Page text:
The WordCamp Central Site Redesign

The WordCamp Central has been redesigned, now sporting pleasant shades of blue. I particularly like the individual WordCamp page like this one for San Francisco, which features date, location, and archive links to past WordCamps there.

A little peek under the hood shows that the site now uses a Twenty Ten child theme called “WordCamp Central 2012”. The site uses a plugin called WP Event Ticketing for ticketing purposes, and WP Super Cache for speed.

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WordPress Syntax mode for Panic Coda

A nice tool for developing WordPress with Coda.

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Pears, a Style Pattern Library WordPress Theme

Dan Cederholm, of SimpleBits fame, recently releases Pears,

an open source WordPress theme for creating your own markup & style pattern library

What a fantastic idea. This is a very niche theme, not trying to be everything to everyone, but clearly made with solving a particular problem in mind. It’s also well designed, as can be expected from Mr. Cederholm’s works. The project is also available in Github. (Oh, and it’s open sourced, of course).

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Why I Don’t Host My Own Blog Anymore

Patrick McKenzie of Kalzumeus Software, on why he moved his blog to WPEngine.

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Create a Dropdown List of Tags

One of the options on the default category widget is to display it as a dropdown. When a category is selected, user is immediately redirected to the category archive page.

This functionality is provided by the wp_dropdown_categories function. Surprisingly, this same function can be used to display a list of tags as well (which, design-wise, seems to be a better alternative than a tag cloud).

Here’s the code, modified from the example available on the Codex page:

<li id="categories">
	<h2><?php _e('Posts by Tags'); ?></h2>
	<form action="<?php bloginfo('url'); ?>/" method="get">
$select = wp_dropdown_categories('taxonomy=post_tag&show_option_none=Select tag&show_count=1&orderby=name&echo=0');
$select = preg_replace("#<select([^>]*)>#", "<select$1 onchange='return this.form.submit()'>", $select);
echo $select;
	<noscript><div><input type="submit" value="View" /></div></noscript>

Above, note the taxonomy=post_tag parameter that tells the function to generate a list of tags. If you have your own taxonomy, you can use that too. Pretty nifty!

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Rambling Thoughts on Tumblr, WordPress, Posterous, Pinterest and Blogging

Khoi Vinh:

[…] I’ve never been a heavy WordPress user until now. I have to admit, its most recent version is full of the fun, geeky features that I like as a blogger, stuff that allows designer-editors to fully tweak the way content is output. It’s great.

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Theme Options – Friend or Foe?

It’s getting quite clear now that the 2012 trend on WordPress theme is less theme options,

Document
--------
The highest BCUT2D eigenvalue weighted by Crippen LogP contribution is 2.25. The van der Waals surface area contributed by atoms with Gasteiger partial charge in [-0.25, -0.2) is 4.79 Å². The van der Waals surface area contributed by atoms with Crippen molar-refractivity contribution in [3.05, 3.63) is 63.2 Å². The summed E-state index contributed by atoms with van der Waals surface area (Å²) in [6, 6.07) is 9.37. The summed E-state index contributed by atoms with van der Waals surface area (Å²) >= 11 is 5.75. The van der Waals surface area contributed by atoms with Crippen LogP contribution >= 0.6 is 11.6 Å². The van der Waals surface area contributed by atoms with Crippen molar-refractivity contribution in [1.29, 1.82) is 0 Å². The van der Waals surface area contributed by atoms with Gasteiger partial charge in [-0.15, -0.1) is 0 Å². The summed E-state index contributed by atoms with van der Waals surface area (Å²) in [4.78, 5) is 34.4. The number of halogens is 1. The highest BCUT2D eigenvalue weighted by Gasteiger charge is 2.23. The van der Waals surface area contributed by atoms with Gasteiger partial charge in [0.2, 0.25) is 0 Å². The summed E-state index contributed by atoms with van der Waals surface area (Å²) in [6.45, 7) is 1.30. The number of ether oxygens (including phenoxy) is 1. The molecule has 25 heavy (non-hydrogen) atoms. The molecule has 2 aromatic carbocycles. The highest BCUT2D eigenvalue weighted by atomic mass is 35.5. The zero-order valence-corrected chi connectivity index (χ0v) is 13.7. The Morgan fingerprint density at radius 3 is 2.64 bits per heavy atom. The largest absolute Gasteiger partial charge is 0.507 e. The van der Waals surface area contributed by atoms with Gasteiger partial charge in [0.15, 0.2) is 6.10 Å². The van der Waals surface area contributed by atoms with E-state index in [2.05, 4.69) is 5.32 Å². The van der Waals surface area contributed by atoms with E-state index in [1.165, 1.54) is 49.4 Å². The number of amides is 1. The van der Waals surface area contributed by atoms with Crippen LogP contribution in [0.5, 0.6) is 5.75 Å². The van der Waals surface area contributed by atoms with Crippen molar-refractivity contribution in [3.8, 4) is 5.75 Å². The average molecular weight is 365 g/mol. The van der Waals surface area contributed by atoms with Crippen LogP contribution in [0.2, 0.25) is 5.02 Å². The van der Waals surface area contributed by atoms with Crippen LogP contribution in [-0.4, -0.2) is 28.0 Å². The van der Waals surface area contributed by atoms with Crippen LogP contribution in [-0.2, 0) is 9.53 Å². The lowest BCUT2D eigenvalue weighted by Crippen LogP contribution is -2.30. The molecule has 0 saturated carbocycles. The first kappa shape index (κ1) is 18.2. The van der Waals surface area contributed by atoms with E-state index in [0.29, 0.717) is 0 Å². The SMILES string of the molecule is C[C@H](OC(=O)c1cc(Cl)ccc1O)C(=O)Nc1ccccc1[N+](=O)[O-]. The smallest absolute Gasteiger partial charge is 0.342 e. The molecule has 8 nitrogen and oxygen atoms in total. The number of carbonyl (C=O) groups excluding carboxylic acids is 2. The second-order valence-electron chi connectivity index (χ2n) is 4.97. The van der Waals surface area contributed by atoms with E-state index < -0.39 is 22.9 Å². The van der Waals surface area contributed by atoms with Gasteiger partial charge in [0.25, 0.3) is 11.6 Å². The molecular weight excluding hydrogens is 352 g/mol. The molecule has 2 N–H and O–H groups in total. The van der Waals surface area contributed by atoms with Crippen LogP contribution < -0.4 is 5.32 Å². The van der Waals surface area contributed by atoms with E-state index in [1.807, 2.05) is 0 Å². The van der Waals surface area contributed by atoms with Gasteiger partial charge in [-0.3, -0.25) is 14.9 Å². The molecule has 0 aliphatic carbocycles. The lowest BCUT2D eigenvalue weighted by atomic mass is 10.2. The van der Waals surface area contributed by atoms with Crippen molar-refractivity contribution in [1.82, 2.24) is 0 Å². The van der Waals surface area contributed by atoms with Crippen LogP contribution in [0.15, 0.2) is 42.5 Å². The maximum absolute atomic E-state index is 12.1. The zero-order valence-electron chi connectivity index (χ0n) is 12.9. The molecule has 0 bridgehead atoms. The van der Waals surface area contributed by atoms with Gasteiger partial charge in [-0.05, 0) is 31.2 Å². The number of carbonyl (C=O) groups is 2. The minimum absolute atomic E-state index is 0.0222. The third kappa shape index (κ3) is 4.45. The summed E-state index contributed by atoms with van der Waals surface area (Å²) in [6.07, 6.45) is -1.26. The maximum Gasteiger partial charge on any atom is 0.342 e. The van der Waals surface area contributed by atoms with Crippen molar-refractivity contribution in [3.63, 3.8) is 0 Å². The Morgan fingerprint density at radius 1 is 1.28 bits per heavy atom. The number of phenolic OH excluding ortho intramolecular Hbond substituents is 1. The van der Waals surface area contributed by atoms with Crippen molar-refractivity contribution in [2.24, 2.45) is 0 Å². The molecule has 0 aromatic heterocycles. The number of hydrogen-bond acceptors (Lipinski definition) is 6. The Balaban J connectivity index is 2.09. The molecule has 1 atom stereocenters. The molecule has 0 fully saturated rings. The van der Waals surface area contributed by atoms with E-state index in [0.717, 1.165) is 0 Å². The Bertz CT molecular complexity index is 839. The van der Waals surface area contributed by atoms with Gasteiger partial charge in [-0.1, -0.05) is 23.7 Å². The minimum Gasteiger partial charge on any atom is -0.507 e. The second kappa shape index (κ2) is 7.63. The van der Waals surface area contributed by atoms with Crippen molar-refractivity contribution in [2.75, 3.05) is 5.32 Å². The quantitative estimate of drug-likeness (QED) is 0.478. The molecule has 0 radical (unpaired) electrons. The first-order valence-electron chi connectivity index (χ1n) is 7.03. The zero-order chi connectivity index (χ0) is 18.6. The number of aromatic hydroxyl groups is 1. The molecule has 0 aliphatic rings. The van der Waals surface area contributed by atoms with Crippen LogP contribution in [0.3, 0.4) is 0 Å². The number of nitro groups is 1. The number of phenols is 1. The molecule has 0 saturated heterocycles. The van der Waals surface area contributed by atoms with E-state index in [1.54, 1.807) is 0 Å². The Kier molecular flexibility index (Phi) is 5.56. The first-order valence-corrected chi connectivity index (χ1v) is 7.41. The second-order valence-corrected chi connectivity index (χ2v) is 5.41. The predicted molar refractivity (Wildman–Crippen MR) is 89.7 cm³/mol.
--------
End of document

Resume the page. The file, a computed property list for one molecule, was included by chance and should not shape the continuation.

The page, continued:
Minimising theme options used in themes, coupled with careful consideration of a component’s application in the theme and a selective placement of WordPress filters, allows for a richer theme setup experience for our users while still adding a level of flexibility that is possible to hone in on, should you wish to do so.

…but smarter themes that understand your needs better. Read the rest of the WooThemes post here.

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Getting the Feed URL of Current Taxonomy Archive Page

Had a project recently where I need to output the RSS feed url of the current taxonomy archive page. The function to use is get_term_feed_link ( $term_id, $taxonomy = 'category', $feed = '' ). Read more at WPSeek.

This function is yet to be documented in the Codex, but it is quite similar with get_category_feed_link() function, which is an identical function, but only works with categories.

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Ideas for Less Theme Options: Sticky Posts for Homepage Slider

Forever WordPress theme Forever is a wedding WordPress theme available for (here’s the demo). On its homepage, it features a slider on top with big images and headline that links to a single post.

Now, there are many ways done by themes to add a post to a slider. One way is to create a specific slider custom post type. Another is to add something to the post’s custom field. Forever theme shows us an easier way to do it:

Featuring posts in a slider on your home page is easy. You just need sticky posts with Featured Images. Every sticky post you have (up to 10) that has a Featured Image (at least 887 pixels wide) attached will show up there. Easy!

Easy indeed! Sticky post and featured image are both built-in features of WordPress, so there’s a good chance that users are already familiar with it. There’s no need to create separate options, just a couple familiar steps on the Edit Post dashboard area and the user is done. I bet the ordering of the slider can be done simply by changing the post’s date too, so there’s no need to create another interface for it.

This is simple, familiar, and easy. Good idea.

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WPCandy’s Completely Unofficial Guide to Plugin UI

Plenty of good ideas here.

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